A Carbonyl Sulphide Blanket

Categories: Earth

Chemistry researchers uncover why the Archean world was not frozen solid

The Sun would not have been warm enough to keep the early Earth from freezing over. However, research indicates that liquid water was present. Scientists have long wondered how the Earth managed to stay warm.

When planet Earth was just cooling down from its fiery creation, the Sun was faint and young. So faint that it should not have been able to keep the oceans of Earth from freezing. But fortunately for the creation of life, water was kept liquid on our young planet. For years scientists have debated what could have kept Earth warm enough to prevent the oceans from freezing solid. Now a team of researchers from Tokyo Institute of Technology and University of Copenhagen’s Department of Chemistry have coaxed an explanation out of ancient rocks, as reported in the journal PNAS

A perfect greenhouse gas

"The young Sun was approximately 30 percent weaker than it is now, and the only way to prevent Earth from turning into a massive snowball was a healthy helping of greenhouse gas," Associate Professor Matthew S. Johnson of the Department of Chemistry explains. He has found the most likely candidate for an Archean atmospheric blanket is carbonyl sulphide, a product of the sulphur disgorged during millennia of volcanic activity.

"Carbonyl sulphide is and was the perfect greenhouse gas. Much better than carbon dioxide. We estimate that a blanket of carbonyl sulphide would have provided about 30 percent extra energy to the surface of the planet, and that would have compensated for what was lacking from the Sun," says Johnson.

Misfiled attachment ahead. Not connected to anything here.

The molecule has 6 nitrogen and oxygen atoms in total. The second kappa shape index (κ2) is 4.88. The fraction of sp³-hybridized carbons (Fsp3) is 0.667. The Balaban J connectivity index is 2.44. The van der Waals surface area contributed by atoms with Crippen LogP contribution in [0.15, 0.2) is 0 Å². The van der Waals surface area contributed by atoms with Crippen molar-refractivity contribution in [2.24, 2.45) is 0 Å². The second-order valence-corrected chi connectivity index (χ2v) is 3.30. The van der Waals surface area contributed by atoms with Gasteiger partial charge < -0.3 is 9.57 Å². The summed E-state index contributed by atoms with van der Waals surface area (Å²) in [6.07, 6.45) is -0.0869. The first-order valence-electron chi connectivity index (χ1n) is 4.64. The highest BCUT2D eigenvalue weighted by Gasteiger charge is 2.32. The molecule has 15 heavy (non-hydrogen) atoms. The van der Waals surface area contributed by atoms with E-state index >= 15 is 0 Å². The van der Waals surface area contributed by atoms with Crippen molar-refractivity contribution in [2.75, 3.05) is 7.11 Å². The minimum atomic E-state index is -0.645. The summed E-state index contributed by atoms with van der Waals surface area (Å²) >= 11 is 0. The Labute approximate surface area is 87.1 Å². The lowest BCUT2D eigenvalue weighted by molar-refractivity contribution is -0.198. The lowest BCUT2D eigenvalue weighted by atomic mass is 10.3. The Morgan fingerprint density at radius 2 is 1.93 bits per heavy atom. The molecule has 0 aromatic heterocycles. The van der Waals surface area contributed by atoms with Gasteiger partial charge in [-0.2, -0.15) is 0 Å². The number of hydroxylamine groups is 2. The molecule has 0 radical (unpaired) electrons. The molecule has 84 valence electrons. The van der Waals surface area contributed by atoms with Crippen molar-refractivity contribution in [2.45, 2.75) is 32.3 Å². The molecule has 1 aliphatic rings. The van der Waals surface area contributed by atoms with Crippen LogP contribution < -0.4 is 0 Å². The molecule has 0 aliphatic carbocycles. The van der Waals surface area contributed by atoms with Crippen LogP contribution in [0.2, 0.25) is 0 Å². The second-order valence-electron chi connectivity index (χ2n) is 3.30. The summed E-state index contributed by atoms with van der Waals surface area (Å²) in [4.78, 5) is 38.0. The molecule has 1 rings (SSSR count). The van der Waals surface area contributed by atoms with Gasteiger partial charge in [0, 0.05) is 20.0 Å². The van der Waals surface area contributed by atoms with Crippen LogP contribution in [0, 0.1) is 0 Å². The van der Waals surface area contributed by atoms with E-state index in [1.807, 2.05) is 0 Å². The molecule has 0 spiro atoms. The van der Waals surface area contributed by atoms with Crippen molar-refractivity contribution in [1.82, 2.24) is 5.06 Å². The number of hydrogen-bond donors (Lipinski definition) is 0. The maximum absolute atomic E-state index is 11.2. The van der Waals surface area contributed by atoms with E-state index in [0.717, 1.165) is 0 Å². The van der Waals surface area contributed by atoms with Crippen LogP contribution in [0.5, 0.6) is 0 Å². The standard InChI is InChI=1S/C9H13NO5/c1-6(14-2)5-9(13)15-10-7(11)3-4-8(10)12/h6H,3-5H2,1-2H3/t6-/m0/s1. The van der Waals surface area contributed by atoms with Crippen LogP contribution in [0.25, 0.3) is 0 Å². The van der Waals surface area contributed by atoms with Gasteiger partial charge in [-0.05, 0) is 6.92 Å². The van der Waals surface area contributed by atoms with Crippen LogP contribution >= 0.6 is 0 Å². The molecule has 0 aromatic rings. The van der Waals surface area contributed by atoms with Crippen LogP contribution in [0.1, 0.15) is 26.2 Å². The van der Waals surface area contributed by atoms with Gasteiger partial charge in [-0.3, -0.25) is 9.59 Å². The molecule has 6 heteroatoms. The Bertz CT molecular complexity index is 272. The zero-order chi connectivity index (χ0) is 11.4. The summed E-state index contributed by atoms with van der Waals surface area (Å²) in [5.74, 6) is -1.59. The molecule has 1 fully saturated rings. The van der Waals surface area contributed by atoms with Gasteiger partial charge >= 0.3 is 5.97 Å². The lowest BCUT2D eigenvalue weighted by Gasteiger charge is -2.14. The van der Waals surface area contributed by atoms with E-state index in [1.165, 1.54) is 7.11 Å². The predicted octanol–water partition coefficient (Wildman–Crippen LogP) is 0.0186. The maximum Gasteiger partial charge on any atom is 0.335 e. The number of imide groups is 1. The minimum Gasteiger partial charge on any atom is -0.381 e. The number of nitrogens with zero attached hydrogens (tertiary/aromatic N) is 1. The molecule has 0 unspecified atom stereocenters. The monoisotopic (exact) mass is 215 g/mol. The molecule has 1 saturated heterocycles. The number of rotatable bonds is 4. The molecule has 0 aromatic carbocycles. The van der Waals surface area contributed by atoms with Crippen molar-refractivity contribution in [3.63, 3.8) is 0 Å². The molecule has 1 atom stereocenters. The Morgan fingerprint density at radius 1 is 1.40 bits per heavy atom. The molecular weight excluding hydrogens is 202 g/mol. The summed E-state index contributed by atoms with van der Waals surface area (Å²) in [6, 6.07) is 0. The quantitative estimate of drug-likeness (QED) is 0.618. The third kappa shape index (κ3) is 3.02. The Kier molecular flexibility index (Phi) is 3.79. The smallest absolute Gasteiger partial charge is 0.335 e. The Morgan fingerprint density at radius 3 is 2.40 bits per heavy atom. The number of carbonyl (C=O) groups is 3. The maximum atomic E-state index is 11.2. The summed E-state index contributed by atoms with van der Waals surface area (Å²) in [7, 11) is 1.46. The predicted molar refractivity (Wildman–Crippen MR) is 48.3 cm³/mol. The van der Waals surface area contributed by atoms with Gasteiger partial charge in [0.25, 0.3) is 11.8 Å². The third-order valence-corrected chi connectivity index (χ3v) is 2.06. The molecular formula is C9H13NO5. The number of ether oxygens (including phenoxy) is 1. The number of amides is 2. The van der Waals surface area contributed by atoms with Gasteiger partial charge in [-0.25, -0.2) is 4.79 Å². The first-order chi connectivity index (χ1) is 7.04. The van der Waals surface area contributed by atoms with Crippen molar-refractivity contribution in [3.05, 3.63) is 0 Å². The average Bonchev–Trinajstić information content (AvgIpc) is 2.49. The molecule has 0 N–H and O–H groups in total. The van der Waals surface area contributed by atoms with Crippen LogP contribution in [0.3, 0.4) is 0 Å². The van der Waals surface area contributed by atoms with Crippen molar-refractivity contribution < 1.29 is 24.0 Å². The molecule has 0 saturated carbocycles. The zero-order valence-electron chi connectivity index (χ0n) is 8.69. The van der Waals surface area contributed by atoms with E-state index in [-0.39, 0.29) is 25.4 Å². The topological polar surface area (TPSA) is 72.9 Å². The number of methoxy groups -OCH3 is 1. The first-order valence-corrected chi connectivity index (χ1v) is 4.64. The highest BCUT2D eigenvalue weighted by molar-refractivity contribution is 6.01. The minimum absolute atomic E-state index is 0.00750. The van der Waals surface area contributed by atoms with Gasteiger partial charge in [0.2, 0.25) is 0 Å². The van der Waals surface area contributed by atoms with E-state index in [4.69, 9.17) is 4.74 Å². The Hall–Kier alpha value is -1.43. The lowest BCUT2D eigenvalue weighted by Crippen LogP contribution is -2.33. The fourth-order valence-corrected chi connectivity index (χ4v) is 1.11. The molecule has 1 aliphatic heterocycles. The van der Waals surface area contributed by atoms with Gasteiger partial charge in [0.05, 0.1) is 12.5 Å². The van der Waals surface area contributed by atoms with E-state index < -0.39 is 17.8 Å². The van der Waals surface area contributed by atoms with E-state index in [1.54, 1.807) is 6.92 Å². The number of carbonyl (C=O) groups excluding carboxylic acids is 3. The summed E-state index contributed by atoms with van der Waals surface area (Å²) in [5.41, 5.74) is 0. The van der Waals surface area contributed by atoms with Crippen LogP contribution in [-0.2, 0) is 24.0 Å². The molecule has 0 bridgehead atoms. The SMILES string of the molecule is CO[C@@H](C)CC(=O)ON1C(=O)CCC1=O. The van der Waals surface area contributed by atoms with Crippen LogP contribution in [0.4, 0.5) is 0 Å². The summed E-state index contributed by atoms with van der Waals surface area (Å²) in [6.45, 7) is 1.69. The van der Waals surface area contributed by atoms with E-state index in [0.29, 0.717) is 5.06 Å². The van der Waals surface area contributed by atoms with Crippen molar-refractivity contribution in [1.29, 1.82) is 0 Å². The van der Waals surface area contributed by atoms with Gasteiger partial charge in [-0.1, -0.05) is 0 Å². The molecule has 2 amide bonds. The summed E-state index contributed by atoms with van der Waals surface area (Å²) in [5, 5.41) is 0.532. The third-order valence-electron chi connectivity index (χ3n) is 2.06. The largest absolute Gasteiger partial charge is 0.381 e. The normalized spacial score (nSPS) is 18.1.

Strange distribution

Associate Professor Matthew S. Johnson.
Credit: University of Copenhagen

To discover what could have helped the faint young Sun warm early Earth, Johnson and his colleagues in Tokyo examined the ratio of sulphur isotopes in ancient rocks.They saw a strange signal: A mix of isotopes that couldn’t have come from geological processes.

"There is really no process in the rocky mantle of Earth that would explain this distribution of isotopes," says Johnson. "You would need something happening in the atmosphere."

Painstaking experimentation helped the researchers find a likely atmospheric process. By irradiating sulphur dioxide with different wavelengths of sunlight, they observed that sunlight passing through carbonyl sulphide gave them the wavelengths that produced the weird isotope mix.

A planet-wide Ice Age is hypothesised to have taken place near the end of the Archean era 2.5 billion years ago.
Image Credit: iStockphoto


"Shielding by carbonyl sulphide is really a pretty obvious candidate once you think about it, but until we looked, everyone had missed it," says Johnson. "What we found is really an archaic analogue to the current ozone layer, a layer that protects us from ultraviolet radiation. But unlike ozone, carbonyl sulphide would also have kept the planet warm. The only problem is, it didn’t stay warm."

Life caused Ice Age

As life emerged on Earth, it produced increasing amounts of oxygen. With an increasingly oxidizing atmosphere, the sulphur emitted by volcanoes was no longer converted to carbonyl sulphide. Instead it was converted to sulphate aerosols, which are powerful climate coolants.

Johnson and his co-workers created a computer model of the ancient atmosphere. In conjunction with laboratory experiments, the model suggests that the fall in carbonyl sulphide and rise of sulphate aerosols taken together would have been responsible for creating Snowball Earth, the planet-wide Ice Age hypothesised to have taken place near the end of the Archean era 2.5 billion years ago.

The implications to Johnson are alarming. "Our research indicates that the distribution and composition of atmospheric gasses swung the planet from a state of life-supporting warmth to a planet-wide Ice Age spanning millions of years. I can think of no better reason to be extremely cautious about the amounts of greenhouse gasses we are currently emitting to the atmosphere."

Read more about this scientific finding in our new climate blog